|this is my 17 year old sons second dose of Roaccutane and last time his side affect were severe. Could you advise me on any special diet for him or what not to eat as last time he lost so much weight and severe muscle pains as well as many more side affects including severe headaches, depression and highs that put him in fast motion. Can some food help or make him worse. Please help me as we all went through hell last time and to see my son like that kills me inside.|
|Tue, 26 May 2009|
|Roaccutane is a drug administered for the treatment of bad skin or out breaks of acne- Lots of my friends who have had bad skin and have been on it have informed me that it largely increases their penis size, adding around 1-2 extra inches. Is this true? And I have perfectly normal skin, I'm thinking about taking it for the sole purpose of increasing my penis size|
|Fri, 23 Jul 2010|
|I took Roaccutane over a year ago now, I suffered from very mild side effects (though still quite cringeworthy...) which were dryness of skin, especially around the mouth area, and one nose bleed (which i think was triggered by a nasty bash on the nose more than the drug ;) ) <b>After the first few weeks</b> my skin cleared up, I was amazed... I expected there to have been a period where my face would get worse before it started to clear up, but no... It started to clear up and dry out ASAP, so my dermitologist prescribed me the four month daily dosage and whatnot. <b>Aftwe a month</b> leading up to a few weeks after I'd finished my skin was so dry, although it was only spring I couldn't go out into the sun too long, though I'd try to cram in 20 mins in the sun a day (just sat out in the garden) which really helped (even though I half expected it to dry my skin more) <b>I used an oil-free moisteriser throughout, right from week one</b> which eventually became my best friend. It wasn't pretty, but it was worth it. Since then I've had spots here and there (like any normal person does) and odd breakouts here and there (which a course of antibiotics made quick work of). Recently I had several outbreaks which spread and got worse, so I went to see my GP who suspected <b>impetigo</b> around the beard area, she said this is common when shaving over infected areas. I was prescribed <b>Floxacillin</b> along with my antibiotics, which comes to an attractive 2,500mg of antibiotics a day for a week, then 500mg from then on. Didn't feel great to be honest. <b>I'd just like to say</b> my acne wasn't spread out like most acne, I'd get nasty cists and 'big ones' and haven't had any since. :) Still have battle scars, but they'll fade eventually ;). Hope this helps at all, just remember to (for facial acne): Wash your face in the mornings (after waking up), and in evenings (before bed, or after work/school). Wash with warm soapy water first, then apply a liquid spot cleanser, then any sort of cream you find help (try new ones every time you run out to see which works best, but don't stick with the same one too long) wait 10 mins and use an <b>oil-free</b> moisturiser to stop your skin drying out. If you notice your skin is still oily/greasy or is moreso then stop using the moisturiser as often, let your skin dry out a tad and then start applying it (I found this helped for me anyway.) Oral hygiene also helps, so brush regularly (this worked for me, anyway) = healthy gums is a good idea anyway. Change your pillow cover quite regluarly, flipping it over and turning it inside out. Shower daily if you can, washing your face in hot water/ steamy water is also very healhy for your skin (it opens your pores, be warned though... your face might get worse before it gets better). Don't touch your face... get out of these habbits... it helps phenominally. Your GP is your best friend, got to him/her for further advice (though with a 5 minute slot they might not be so much use). <b>Anyone who bothered to read this - hope I helped :)</b>|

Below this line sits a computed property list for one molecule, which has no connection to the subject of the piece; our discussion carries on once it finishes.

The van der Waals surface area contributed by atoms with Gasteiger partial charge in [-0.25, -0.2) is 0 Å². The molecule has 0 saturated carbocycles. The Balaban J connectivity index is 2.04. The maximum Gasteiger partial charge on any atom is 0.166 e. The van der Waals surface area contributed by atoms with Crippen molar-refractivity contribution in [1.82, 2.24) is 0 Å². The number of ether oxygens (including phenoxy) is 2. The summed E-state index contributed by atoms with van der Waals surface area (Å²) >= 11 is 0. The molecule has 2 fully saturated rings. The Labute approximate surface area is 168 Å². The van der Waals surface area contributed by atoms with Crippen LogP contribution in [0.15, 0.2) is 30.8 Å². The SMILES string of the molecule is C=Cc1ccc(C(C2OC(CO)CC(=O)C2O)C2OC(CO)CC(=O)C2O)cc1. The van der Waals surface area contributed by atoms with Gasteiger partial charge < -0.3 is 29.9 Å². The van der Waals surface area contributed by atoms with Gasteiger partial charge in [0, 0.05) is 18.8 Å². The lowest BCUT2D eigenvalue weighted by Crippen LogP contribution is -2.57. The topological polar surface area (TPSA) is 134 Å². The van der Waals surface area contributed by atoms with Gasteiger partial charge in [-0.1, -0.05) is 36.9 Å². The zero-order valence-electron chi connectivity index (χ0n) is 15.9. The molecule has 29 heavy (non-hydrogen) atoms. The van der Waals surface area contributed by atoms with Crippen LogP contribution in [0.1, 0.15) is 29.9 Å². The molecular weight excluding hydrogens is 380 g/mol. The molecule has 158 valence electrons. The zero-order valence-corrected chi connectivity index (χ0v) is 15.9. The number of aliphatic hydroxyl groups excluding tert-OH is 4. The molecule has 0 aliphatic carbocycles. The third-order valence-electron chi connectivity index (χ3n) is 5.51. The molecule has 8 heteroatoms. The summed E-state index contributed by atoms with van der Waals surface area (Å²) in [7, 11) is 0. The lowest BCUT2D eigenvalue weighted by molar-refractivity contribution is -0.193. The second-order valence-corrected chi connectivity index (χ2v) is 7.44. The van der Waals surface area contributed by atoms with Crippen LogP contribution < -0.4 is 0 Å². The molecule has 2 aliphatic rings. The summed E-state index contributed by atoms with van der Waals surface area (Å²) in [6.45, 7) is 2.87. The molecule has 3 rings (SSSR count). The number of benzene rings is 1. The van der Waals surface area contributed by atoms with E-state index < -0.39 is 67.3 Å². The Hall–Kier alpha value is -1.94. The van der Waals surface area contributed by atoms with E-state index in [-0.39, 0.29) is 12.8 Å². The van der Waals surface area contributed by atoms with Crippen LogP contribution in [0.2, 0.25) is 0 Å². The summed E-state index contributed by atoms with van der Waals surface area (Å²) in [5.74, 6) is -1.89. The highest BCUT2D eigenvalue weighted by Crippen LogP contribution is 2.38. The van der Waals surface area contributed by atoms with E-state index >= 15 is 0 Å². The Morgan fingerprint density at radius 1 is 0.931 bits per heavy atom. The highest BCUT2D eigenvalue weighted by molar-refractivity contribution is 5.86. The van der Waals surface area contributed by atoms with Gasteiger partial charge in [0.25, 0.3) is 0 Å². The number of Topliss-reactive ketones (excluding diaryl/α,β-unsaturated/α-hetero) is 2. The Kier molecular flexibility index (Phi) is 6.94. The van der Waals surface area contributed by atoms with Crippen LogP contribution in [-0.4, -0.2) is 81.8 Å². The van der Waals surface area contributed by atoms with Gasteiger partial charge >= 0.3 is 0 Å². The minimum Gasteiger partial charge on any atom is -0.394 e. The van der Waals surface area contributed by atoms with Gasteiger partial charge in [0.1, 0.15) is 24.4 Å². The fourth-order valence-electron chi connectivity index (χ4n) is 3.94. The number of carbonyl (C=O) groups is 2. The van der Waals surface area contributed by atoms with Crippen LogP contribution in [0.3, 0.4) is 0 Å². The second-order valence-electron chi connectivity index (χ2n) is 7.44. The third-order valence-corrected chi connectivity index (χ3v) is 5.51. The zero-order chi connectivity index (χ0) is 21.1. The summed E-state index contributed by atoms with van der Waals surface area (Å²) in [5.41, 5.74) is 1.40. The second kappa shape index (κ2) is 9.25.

|Wed, 11 Aug 2010|
|im taking Roaccutane 20mg for 8 days now, but i did not experience any side effects... only i get new pimples now... what does it mean?|